“Well,” Ripley said, having perused it, “may I take you to her grace?”

“Once I have washed and changed. She is, after all, the Queen of Gaaldine. I would not insult her by coming into her presence still filthy from the road.”

He flashed a mercurial smile and was gone.


When one of the prince’s men tapped at Ripley’s study door to intimate that the Crown Prince was ready to see the Queen, Ripley found the Crown Prince in an icily perfect black velvet doublet with starched lace collar. The freshwater pearls stitched around its edge echoed the single lustrous earring that he wore.

Ripley found his thoughts running once more to sorcery. He had no idea how otherwise the Crown Prince could have contrived such an effect from the contents of his saddlebags in the time available.

“Come,” the Crown Prince said. He led the way to the Queen’s suite at a pace that forced Ripley to scurry to keep up, making him feel flustered and faintly ridiculous in consequence. Somehow, Ripley rather suspected that was the point.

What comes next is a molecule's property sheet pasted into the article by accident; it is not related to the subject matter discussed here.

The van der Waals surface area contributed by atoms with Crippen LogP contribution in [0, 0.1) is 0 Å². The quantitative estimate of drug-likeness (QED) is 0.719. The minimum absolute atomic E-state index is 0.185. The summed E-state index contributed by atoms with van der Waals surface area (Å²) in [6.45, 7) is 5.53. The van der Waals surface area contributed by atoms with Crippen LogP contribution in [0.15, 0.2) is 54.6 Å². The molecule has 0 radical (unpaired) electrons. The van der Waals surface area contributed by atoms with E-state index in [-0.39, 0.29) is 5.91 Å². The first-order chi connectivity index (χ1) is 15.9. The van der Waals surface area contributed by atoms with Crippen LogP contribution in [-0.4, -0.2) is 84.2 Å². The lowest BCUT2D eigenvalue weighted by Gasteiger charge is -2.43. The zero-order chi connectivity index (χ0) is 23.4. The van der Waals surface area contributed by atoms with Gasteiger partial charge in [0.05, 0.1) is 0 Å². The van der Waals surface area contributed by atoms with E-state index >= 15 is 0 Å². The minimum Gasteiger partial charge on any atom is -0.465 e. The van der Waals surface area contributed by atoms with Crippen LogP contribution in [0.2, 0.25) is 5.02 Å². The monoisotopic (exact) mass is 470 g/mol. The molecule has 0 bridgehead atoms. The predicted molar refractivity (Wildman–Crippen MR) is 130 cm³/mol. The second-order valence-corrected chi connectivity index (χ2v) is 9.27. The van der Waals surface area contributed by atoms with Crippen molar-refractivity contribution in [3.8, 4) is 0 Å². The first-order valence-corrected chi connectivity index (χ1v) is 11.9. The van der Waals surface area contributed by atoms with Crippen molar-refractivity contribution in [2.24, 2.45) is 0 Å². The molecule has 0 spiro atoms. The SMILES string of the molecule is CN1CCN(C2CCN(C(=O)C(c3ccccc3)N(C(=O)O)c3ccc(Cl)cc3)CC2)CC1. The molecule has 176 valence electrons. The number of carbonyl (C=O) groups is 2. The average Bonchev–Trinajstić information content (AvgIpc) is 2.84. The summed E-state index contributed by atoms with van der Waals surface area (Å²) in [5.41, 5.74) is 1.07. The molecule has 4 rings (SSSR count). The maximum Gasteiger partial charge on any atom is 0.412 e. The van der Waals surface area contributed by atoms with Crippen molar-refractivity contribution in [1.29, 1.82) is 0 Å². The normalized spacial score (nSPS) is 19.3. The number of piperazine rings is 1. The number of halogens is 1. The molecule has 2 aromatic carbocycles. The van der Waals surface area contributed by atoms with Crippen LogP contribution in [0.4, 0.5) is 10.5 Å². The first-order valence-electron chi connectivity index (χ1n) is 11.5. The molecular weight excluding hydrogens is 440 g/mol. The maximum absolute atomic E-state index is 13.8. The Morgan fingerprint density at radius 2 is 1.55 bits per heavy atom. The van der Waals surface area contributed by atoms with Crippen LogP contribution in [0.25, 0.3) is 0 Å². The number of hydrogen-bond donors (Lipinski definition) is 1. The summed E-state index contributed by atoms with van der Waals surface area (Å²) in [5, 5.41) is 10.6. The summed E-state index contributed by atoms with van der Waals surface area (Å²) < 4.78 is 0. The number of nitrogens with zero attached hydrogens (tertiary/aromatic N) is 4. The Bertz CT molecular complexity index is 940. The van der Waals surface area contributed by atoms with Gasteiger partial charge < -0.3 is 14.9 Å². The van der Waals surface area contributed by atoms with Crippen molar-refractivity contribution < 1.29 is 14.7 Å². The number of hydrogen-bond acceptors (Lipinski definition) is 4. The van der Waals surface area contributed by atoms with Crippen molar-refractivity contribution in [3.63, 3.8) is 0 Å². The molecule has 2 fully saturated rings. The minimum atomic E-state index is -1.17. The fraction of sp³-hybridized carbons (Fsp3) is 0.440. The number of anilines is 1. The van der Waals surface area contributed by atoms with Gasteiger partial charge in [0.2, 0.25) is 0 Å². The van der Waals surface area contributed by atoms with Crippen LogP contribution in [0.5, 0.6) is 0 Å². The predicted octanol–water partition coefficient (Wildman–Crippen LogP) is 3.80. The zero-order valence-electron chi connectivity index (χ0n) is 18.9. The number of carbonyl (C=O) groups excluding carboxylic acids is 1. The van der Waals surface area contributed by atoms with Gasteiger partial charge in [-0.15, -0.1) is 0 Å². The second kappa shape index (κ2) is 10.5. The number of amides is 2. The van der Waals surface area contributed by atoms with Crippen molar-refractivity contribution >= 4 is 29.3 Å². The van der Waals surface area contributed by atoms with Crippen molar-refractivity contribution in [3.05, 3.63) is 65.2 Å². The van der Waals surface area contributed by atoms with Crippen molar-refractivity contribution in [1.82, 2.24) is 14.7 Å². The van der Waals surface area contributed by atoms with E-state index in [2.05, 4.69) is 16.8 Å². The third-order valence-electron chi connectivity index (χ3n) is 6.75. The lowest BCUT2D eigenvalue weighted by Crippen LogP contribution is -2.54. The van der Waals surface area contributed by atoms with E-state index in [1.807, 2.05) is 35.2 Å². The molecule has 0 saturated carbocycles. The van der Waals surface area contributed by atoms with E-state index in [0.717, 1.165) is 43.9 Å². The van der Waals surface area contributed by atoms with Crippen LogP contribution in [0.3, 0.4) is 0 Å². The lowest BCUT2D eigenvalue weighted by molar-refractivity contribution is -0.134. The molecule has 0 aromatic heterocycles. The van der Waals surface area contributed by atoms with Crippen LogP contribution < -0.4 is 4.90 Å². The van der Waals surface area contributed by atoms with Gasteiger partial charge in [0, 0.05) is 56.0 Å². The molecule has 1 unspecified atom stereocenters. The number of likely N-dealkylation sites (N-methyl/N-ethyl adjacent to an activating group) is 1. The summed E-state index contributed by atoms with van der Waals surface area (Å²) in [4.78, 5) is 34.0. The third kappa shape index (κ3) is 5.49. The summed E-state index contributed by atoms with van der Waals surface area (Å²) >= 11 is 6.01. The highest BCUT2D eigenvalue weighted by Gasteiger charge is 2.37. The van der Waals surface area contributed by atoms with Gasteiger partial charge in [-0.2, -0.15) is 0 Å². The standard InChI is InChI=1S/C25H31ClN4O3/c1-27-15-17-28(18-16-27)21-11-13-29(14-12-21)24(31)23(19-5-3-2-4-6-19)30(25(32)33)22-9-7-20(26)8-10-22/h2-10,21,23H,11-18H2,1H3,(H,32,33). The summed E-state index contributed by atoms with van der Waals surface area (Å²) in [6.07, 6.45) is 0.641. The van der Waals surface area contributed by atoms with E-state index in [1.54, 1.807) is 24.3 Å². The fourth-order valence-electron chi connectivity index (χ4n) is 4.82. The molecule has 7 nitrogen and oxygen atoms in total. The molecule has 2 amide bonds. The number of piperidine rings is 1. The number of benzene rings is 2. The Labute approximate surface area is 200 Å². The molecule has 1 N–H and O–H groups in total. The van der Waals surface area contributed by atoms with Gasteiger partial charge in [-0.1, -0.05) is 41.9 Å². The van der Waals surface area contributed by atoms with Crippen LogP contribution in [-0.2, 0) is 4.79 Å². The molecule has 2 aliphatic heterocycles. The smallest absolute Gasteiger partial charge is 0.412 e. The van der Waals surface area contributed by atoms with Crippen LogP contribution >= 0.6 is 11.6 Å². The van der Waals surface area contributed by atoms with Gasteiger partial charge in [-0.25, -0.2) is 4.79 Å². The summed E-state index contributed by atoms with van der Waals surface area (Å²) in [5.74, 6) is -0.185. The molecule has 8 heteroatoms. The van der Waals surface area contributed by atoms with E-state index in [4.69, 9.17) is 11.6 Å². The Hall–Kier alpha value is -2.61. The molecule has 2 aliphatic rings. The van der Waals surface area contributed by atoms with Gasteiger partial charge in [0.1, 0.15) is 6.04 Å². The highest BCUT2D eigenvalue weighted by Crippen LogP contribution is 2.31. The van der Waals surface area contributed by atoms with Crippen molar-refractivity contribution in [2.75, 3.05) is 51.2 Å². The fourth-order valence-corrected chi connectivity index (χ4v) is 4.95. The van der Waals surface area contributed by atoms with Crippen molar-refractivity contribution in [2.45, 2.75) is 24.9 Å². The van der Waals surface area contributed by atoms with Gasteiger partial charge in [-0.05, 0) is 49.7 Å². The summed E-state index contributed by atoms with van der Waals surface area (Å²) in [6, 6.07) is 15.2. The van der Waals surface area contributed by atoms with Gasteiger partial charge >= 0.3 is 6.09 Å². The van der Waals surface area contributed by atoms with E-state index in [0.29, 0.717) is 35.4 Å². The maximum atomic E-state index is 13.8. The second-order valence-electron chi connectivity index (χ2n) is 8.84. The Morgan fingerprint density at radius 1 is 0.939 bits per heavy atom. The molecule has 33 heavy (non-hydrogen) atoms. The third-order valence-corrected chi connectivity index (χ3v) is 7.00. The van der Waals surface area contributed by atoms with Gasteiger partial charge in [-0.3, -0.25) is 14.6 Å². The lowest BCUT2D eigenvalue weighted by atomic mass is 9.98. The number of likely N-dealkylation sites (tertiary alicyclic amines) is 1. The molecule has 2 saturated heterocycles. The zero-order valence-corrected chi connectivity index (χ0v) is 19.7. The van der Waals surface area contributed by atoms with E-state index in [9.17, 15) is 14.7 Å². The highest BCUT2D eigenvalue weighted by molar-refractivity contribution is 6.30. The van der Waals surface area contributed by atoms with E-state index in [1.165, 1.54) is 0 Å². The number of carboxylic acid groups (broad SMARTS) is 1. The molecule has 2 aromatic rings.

The Crown Prince knocked, precisely, on the Queen’s door; two sharp raps, a pause, and then three more. After a second or so a terrified little figure whom Ripley recognised as the newest and youngest of the attendants opened the door.

As ever, Ripley’s breath caught in his throat as the cold, close air of the room – a mixture of dust and candlewax, incense and decay – drifted out onto the passageway. He had known other visitors turn faint on that threshold, put scented handkerchiefs to their lips, make faltering excuses not to pass through.